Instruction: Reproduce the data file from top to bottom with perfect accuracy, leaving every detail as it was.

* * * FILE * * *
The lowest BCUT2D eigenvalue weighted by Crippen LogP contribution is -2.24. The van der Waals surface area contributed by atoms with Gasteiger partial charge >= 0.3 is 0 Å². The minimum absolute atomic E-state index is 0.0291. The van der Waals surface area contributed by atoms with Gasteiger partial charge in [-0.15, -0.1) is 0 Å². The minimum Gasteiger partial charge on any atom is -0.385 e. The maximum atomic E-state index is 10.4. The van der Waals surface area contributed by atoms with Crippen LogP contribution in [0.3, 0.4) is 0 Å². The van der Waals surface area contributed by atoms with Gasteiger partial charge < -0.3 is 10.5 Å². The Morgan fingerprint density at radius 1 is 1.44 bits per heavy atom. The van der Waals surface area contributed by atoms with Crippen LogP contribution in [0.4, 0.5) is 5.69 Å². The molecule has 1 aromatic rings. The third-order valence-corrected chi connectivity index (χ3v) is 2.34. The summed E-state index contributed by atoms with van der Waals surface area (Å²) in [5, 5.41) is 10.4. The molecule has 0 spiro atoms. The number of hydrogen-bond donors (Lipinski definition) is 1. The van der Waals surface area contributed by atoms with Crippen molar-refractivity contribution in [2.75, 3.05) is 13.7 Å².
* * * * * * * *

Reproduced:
The lowest BCUT2D eigenvalue weighted by Crippen LogP contribution is -2.24. The van der Waals surface area contributed by atoms with Gasteiger partial charge >= 0.3 is 0 Å². The minimum absolute atomic E-state index is 0.0291. The van der Waals surface area contributed by atoms with Gasteiger partial charge in [-0.15, -0.1) is 0 Å². The minimum Gasteiger partial charge on any atom is -0.385 e. The maximum atomic E-state index is 10.4. The van der Waals surface area contributed by atoms with Crippen LogP contribution in [0.3, 0.4) is 0 Å². The van der Waals surface area contributed by atoms with Gasteiger partial charge < -0.3 is 10.5 Å². The Morgan fingerprint density at radius 1 is 1.44 bits per heavy atom. The van der Waals surface area contributed by atoms with Crippen LogP contribution in [0.4, 0.5) is 5.69 Å². The molecule has 1 aromatic rings. The third-order valence-corrected chi connectivity index (χ3v) is 2.34. The summed E-state index contributed by atoms with van der Waals surface area (Å²) in [5, 5.41) is 10.4. The molecule has 0 spiro atoms. The number of hydrogen-bond donors (Lipinski definition) is 1. The van der Waals surface area contributed by atoms with Crippen molar-refractivity contribution in [2.75, 3.05) is 13.7 Å².